Recently I asked a friend to recall the beauty of the prairies. Part of his reply included mention of pronghorns:

What I love about the prairie:

The wind — intermittent here in Alabama, a near-constant on the prairie, whether in Texas heat or North Dakota cold, but always refreshing. I don’t care how hot the air is so long as it isn’t stuffy.

The grass — wheat, alfalfa, small grain, or just grass — the way it blows in the wind and looks like the rising and falling of the ocean waves.

The corn — the opposite of wheat and small grains, the way it stands full inside the fence-lines and looks like the farm has truly been blessed by God’s bounty.

The pronghorns — the sight of a herd of pronghorns running through grassy prairies is truly magnificent.

The endless views — panoramas that extend as far as the eye can see, and make one feel truly free.

[Quoting Dr. John Eidsmoe, email of August 14th AD2016, emphasis added.] Notice what Dr. Eidsmoe portrays as the memorable behavior of prairie pronghorns: “running through grassy prairies”.  Pronghorns (Antilocapra americana)—often called the American “antelope”(1)—are famous for their cross-country running, “in plain view”.


Since the prairies are wide open spaces, with few places to hide from carnivorous predators (such as coyotes, wolves, or cougars), the speed of the pronghorn when fleeing, is a must for pronghorns to survive and thrive on the plains.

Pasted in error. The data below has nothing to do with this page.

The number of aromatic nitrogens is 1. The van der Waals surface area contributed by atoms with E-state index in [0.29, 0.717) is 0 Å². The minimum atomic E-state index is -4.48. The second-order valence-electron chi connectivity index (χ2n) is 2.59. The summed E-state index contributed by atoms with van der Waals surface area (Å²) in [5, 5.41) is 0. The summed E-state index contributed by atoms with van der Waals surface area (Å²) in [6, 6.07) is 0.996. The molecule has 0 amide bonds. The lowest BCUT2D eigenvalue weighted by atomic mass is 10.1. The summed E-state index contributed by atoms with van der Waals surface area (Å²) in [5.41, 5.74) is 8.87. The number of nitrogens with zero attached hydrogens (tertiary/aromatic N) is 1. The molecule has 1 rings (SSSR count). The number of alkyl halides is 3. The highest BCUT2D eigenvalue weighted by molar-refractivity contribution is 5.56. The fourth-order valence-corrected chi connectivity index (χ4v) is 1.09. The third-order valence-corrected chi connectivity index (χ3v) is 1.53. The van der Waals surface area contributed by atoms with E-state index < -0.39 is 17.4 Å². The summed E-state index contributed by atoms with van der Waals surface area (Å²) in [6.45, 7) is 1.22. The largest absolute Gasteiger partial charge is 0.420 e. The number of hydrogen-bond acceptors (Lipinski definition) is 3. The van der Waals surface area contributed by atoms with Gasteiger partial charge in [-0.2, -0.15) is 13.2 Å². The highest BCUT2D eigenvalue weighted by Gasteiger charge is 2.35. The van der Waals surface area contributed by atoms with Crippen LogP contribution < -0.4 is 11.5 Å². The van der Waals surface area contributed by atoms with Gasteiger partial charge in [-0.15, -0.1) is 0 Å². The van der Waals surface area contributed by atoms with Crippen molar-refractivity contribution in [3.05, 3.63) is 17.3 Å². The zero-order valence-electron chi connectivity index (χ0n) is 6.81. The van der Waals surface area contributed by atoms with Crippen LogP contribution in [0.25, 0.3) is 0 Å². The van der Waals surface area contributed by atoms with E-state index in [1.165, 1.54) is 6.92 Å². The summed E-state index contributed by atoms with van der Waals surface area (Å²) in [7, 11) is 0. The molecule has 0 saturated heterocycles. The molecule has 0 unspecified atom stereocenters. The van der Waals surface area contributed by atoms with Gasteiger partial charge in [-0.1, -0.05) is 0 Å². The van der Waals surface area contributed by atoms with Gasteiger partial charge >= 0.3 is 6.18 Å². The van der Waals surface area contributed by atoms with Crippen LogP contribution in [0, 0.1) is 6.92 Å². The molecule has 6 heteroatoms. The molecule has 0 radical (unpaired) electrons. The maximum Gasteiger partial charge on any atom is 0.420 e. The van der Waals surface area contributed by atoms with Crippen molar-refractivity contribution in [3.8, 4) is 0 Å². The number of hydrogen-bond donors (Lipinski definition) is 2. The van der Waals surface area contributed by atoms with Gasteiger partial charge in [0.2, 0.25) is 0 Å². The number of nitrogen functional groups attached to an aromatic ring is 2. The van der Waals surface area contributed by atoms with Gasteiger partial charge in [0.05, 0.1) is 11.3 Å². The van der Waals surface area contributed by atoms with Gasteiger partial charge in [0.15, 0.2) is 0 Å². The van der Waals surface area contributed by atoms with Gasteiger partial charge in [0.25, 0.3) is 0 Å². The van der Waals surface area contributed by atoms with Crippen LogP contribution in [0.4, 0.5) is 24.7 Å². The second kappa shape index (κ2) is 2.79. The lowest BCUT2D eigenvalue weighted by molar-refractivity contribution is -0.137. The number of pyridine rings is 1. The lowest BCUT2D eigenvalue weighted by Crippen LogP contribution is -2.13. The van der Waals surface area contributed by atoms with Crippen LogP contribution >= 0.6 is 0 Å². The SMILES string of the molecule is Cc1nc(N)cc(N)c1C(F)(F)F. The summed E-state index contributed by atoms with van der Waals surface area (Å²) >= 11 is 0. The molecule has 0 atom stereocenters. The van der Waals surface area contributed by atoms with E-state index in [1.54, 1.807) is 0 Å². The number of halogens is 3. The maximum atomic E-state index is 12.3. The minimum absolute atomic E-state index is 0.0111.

Pronghorns are the fleetest of North American mammals and can attain speeds of 60 miles (96 km) per hour. Their enlarged heart and windpipes virtually pour oxygen into their blood and muscles, allowing them to sustain speeds of 45 miles (72 km) per hour [long enough to discourage pursuing carnivore predators]. They can cross the length of a football field [of 300 feet] in 10 strides and 3.5 seconds [!].

[Quoting Mark Elbroch & Kurt Rinehart, PETERSON REFERENCE GUIDE TO BEHAVIOR OF NORTH AMERICAN ANIMALS (Houghton Mifflin, 2011), page 231.]

Another physical feature, that helps the pronghorn’s cross-country running ability, is its feet – its two toes are long, pointed, and cushioned, equipping the hooves to serve as shock absorbers, when the pronghorn flees chasing carnivores.


Pronghorn bodies are also well-equipped for life on mid-continent plains, as heartland prairies experience extremes of cold and hot, which temperature range is tolerated by the pronghorn physiology—retaining heat when it’s cold, and radiating heat when it’s hot:

Pronghorn are especially designed for life on the open plains. … Since their body hair is hollow and can be lifted or flattened at will, pronghorn are able to adjust to temperature extremes. Standing their hair erect allows air to cool their skin, whereas laying their hair down flat retains heat.

[Quoting John Hergenrather, Tom Vail, Mike Oard, & Dennis Bokovoy, YOUR GUIDE TO YELLOWSTONE AND GRAND TETON NATIONAL PARKS (Master Books, 2012), page 138. See also, accord, , “Pronghorn”, NATIONAL GEOGRAPHIC BOOK OF MAMMALS, volume II, K – Z (National Geographic, 1981; Philip B. Silcott, general editor), page 468.]

Whether grazing in well-watered grasses or semi-arid scrubland, pronghorns are committed to living in the open, in “plain view” (pardon the pun). Having no nest or den, they rest in the open grassland (or scrubland), making no attempt to escape heavy rainfall, even giving birth right out in the open, with only some tall grasses or shrubs for privacy! [Stan Tekiela, MAMMALS OF COLORADO FIELD GUIDE (Adventure Publications, 2007), page 303.]


Due to the pronghorn’s superior speed, pronghorns are rarely overtaken by cougars or wolves or other four-legged carnivores.(2)    Thus, the prairie cougar’s challenge, when stalking a herd of pronghorns, is comparable to a foot soldier trying to chase down horse-drawn chariots!

Mountain Goat in Rocky Mountain

Mountain Goat    (Rocky Mountains)